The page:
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Beating the Great Name Game

Essay by Linda Hasselstrom

Modern Life – January 2001 – Colorado Central Magazine

MY FAVORITE GROCERY STORE reminds me of the little town where I grew up. A block from the Cheyenne, Wyoming, capitol building, it’s a miniature community where legislators in three-piece suits jostle the homeless people cashing welfare checks. Clerks call cabs for shoppers, asking about their grandkids, and treat folks with food stamps as politely as they treat lawyers. Local teenagers call it the “ghetto Safeway.”

Still, when the store offered a “Safeway Club card” guaranteeing discounts to regular customers, I hesitated. I know some companies collect and sell data about customers, so when I buy a lawn mower or a magazine subscription, information may be fed to a central location as part of a “customer profile” used to predict what I might buy from advertising mailed to me. Businesses love targeted mailings — “personalized marketing” — but most of us call this “junk mail.” I’ve spent hours telephoning and writing to ask companies to remove me from mailing lists that waste natural resources and my time.

The Safeway card bears nothing but a number and my signature, and the application form assured me, “Safeway does not sell or disclose personally-identifying information (i.e., your name, address, telephone number, and bank and credit card account numbers) to other companies.” So I signed up.

After noticing that my name appeared at the bottom of cash register tapes as “Linda M. Hasselstr,” I was amused when new clerks said, “Thank you, Mrs. Hasselstr,” and asked my ethnicity. Then I began to notice my mailbox filling with promotions bearing my “new” name and correct address.

Since the truncated version of my name appears only on Safeway’s card, it seemed obvious the store had sold that information. In my anger, my warm image of the store wobbled; folks at home gossip, but they don’t sell my secrets to strangers.

So I wrote a letter demonstrating how I believed the store had betrayed me. I pictured the Dalai Lama flipping through my grocery lists, and deciding to ask me for help in freeing Tibet because I bought a giant can of olive oil. I concluded the generic vitamins sent Dr. Andrew Weil racing to the post office — again, and again — spending more to hawk his healing methods than he’d get from me. The brochure from Colorado Ballet was the eeriest: at age nine, I took ballet lessons.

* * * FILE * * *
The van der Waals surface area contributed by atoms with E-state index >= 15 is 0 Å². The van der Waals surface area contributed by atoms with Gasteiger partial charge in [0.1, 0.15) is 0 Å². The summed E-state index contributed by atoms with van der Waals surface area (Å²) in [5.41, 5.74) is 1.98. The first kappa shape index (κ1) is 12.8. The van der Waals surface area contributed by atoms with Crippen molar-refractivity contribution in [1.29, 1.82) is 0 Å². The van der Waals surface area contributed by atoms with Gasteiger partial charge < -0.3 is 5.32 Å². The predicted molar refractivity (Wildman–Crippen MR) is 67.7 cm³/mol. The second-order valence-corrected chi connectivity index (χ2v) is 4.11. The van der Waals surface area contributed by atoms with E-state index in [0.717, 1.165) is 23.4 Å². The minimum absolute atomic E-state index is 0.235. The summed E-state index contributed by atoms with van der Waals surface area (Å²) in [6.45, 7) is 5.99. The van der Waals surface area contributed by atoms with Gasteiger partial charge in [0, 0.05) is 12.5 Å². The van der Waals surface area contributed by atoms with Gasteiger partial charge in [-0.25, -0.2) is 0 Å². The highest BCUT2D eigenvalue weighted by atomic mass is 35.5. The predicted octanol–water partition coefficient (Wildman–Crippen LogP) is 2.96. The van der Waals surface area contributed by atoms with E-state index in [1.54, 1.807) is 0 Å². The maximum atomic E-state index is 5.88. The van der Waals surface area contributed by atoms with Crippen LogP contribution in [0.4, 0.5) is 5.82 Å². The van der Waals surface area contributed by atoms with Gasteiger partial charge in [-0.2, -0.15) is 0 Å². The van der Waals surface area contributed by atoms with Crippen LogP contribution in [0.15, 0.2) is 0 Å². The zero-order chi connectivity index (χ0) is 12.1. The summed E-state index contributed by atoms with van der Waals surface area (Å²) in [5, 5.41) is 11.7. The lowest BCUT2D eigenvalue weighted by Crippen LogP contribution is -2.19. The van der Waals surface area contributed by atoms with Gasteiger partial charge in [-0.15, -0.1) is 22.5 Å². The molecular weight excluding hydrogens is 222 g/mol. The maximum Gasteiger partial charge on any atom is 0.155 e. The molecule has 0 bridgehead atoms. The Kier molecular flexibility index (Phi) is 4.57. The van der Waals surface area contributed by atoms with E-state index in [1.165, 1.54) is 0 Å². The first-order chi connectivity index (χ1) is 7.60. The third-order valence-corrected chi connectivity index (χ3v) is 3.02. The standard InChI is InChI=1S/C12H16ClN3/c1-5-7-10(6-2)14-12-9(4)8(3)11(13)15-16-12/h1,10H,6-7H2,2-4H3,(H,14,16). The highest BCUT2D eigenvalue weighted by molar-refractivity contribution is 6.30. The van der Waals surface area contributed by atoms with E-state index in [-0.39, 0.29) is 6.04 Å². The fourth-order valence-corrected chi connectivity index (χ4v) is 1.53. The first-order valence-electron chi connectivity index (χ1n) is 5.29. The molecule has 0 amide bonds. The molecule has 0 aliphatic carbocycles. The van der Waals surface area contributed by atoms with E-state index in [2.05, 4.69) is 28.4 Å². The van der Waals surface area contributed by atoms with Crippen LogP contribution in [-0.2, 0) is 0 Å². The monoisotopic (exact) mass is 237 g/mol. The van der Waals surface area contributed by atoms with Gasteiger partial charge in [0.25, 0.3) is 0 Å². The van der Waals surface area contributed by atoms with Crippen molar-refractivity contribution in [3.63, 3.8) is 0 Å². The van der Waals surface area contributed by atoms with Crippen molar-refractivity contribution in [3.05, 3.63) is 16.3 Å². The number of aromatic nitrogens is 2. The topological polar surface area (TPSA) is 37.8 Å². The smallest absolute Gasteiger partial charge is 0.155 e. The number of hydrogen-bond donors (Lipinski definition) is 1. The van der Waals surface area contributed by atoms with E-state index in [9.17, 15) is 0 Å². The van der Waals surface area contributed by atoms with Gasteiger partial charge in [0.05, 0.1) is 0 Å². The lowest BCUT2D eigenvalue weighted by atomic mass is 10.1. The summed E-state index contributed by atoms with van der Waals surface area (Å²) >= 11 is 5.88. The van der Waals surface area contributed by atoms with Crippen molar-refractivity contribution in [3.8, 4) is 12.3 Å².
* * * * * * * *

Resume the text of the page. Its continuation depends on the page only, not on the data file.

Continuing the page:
Suddenly, shopping made me nervous. Dithering in the health aisle, I wondered if buying generic aspirin would inspire more mail from The Reincarnation Library or Vic “Nightingale” Conant. My confidence in my grocery community wavered.

Then I sent six months’ worth of junk mail to the address on the Safeway card, along with my letter; another copy went to the local store manager. I visualized hordes of Safeway shoppers complaining. Would the policy change?

As usual in real life, the truth was more complicated than my easy answer.

On my next trip to the local store, a young man called my name and introduced himself as the manager. He apologized for the mailings. If Safeway had sold data, he, too, felt betrayed because he’d been assured it wouldn’t happen. Neither of us knew the explanation, but his sincerity struck me as authentic.

TWO DAYS LATER, the Safeway employee who’d received the article and the junk mail called, identified himself, and swore the company does not sell information. Studying my article, he’d concluded that other marketers use the same software, offering only nine spaces for the surname: hence “Hasselstr.” The explanation rings true.

The next step, he suggested, is for me to ask the other companies where they got my name, and redouble my efforts to be removed from their lists. I’ll do that.

So this story’s lesson is different than I expected it to be: Safeway made an effort and proved its honesty to my satisfaction. My actions taught me — again — not to trust appearances.

Encouraged, I’ll increase my efforts to protect my privacy from marketers who use techniques that do not belong in the kind of community where I want to live. My purchases are my business, and no transaction gives a merchant the right to profit further by selling statistics about me to data-collection companies.

Since no law blocks the resale of information given voluntarily, I’ll continue to ignore warranty cards, surveys, and sweepstakes entries, which only provide private information to marketers. I’ll note which companies allow me to opt out of data-selling schemes, commend and patronize them. I’ll set my Internet browser to reject “cookies,” and I’ll read privacy policies before registering at web sites.

And once more I’ll remind the folks at Direct Marketing Association’s Mail Preference Service (PO Box 9008, Farmingdale NY 11735 (212) 768-7277) to take me off those lists. I urge you to do the same.

Linda Hasselstrom is a contributor to Writers on the Range, a service of High Country News ( She ranches and writes from South Dakota and Cheyenne, Wyoming.